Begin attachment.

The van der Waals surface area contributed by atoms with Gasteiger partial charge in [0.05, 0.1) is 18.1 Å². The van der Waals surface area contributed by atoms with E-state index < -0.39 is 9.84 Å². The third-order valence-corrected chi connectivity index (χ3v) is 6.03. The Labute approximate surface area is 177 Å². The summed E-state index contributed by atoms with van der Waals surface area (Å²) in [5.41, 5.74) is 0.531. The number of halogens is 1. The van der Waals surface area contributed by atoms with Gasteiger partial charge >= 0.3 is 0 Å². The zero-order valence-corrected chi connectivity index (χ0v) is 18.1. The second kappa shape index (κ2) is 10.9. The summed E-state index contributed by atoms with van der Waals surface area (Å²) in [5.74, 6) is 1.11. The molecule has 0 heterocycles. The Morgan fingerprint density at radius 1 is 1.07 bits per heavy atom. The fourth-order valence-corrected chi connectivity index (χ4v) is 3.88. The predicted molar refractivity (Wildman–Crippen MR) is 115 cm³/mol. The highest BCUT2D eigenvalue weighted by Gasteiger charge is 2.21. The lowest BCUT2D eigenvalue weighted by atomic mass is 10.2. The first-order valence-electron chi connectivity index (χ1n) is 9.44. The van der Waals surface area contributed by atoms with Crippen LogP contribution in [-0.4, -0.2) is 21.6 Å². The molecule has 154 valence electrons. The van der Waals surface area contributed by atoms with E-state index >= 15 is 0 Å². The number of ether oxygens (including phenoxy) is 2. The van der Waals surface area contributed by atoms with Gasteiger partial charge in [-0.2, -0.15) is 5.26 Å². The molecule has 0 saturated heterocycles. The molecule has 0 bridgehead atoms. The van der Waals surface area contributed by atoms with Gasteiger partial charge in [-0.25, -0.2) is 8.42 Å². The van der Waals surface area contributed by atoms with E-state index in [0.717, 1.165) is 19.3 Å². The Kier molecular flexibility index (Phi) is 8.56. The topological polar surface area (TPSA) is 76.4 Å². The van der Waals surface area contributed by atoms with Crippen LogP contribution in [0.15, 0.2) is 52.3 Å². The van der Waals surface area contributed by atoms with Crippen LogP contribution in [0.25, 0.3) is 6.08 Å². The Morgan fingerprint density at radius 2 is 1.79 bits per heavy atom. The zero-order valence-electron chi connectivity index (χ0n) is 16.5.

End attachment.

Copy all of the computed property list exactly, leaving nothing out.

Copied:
The van der Waals surface area contributed by atoms with Gasteiger partial charge in [0.05, 0.1) is 18.1 Å². The van der Waals surface area contributed by atoms with E-state index < -0.39 is 9.84 Å². The third-order valence-corrected chi connectivity index (χ3v) is 6.03. The Labute approximate surface area is 177 Å². The summed E-state index contributed by atoms with van der Waals surface area (Å²) in [5.41, 5.74) is 0.531. The number of halogens is 1. The van der Waals surface area contributed by atoms with Gasteiger partial charge >= 0.3 is 0 Å². The zero-order valence-corrected chi connectivity index (χ0v) is 18.1. The second kappa shape index (κ2) is 10.9. The summed E-state index contributed by atoms with van der Waals surface area (Å²) in [5.74, 6) is 1.11. The molecule has 0 heterocycles. The Morgan fingerprint density at radius 1 is 1.07 bits per heavy atom. The fourth-order valence-corrected chi connectivity index (χ4v) is 3.88. The predicted molar refractivity (Wildman–Crippen MR) is 115 cm³/mol. The highest BCUT2D eigenvalue weighted by Gasteiger charge is 2.21. The lowest BCUT2D eigenvalue weighted by atomic mass is 10.2. The first-order valence-electron chi connectivity index (χ1n) is 9.44. The van der Waals surface area contributed by atoms with Crippen LogP contribution in [-0.4, -0.2) is 21.6 Å². The molecule has 154 valence electrons. The van der Waals surface area contributed by atoms with E-state index >= 15 is 0 Å². The number of ether oxygens (including phenoxy) is 2. The van der Waals surface area contributed by atoms with Gasteiger partial charge in [-0.2, -0.15) is 5.26 Å². The molecule has 0 saturated heterocycles. The molecule has 0 bridgehead atoms. The van der Waals surface area contributed by atoms with Gasteiger partial charge in [-0.25, -0.2) is 8.42 Å². The van der Waals surface area contributed by atoms with E-state index in [0.717, 1.165) is 19.3 Å². The Kier molecular flexibility index (Phi) is 8.56. The topological polar surface area (TPSA) is 76.4 Å². The van der Waals surface area contributed by atoms with Crippen LogP contribution in [0.15, 0.2) is 52.3 Å². The van der Waals surface area contributed by atoms with Crippen LogP contribution in [0.25, 0.3) is 6.08 Å². The Morgan fingerprint density at radius 2 is 1.79 bits per heavy atom. The zero-order valence-electron chi connectivity index (χ0n) is 16.5.